There are many disorders whose treatment may involve a bone marrow transplant. These include diseases in which the bone marrow fails to do its job properly, ones in which medical treatments destroy bone marrow cells, and certain inherited blood disorders in which faulty red blood cells or faulty hemoglobin are made. Three examples of conditions that may be helped by a marrow transplant are described below.

Autoimmune Aplastic Anemia

Aplastic Anemia

In aplastic anemia, the stem cells in the bone marrow are injured and the bone doesn't make enough new blood cells. The disease may be inherited or acquired during life.

Acquired aplastic anemia is the more common disorder. It may arise due to exposure to toxins, certain medications, or certain viruses. Radiation or chemotherapy treatment for cancer may also damage or destroy bone marrow cells. In addition, it's thought that in some people aplastic anemia may be an autoimmune disease. In this type of disease the immune system mistakenly attacks the body's own cells. Sometimes the cause of the disease is unknown.

Aplastic anemia may be temporary and disappear with no treatment. It may also be a longer lasting but mild condition. The disorder can sometimes be serious, however. It's often helped by blood transfusions. Medicines that stimulate marrow to make blood cells or that suppress an overactive immune system may also be helpful. A marrow transplant may be recommended as a treatment for severe aplastic anemia.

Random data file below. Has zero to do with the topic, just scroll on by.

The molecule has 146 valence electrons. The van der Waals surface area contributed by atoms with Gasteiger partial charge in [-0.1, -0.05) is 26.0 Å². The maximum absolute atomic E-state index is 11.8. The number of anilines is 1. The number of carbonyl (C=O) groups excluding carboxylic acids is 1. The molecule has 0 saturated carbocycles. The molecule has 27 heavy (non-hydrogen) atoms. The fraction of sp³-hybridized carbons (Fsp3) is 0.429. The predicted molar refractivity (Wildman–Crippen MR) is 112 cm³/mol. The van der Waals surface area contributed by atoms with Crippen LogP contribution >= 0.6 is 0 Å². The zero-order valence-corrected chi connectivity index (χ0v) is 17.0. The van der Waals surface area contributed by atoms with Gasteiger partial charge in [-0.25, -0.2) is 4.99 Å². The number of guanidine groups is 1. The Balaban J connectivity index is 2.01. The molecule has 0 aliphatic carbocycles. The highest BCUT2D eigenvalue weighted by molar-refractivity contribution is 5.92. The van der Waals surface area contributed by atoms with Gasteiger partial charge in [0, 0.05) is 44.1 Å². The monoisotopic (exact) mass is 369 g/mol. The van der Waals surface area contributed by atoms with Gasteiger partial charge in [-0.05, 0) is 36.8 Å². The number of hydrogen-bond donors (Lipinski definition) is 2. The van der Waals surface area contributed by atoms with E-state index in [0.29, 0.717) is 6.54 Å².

An illustration showing some of the many types of cells found in bone marrow
An illustration showing some of the many types of cells found in bone marrow | Source

The normoblasts in the above illustration are immature red blood cells. The myelocytes are immature white blood cells. A myeloplax is a large, multinucleated cell found in bone marrow.

Cancer Treatment and Bone Marrow Destruction

Some types of cancer are treated with powerful chemicals (chemotherapy) or high-dose radiation. These treatments destroy cells that divide rapidly, such as cancer cells. Bone marrow cells also divide rapidly, however, and may be destroyed by the cancer treatment. Doctors use bone marrow transplants to restore stem cells after the cancer has been cured. There are three types of transplants.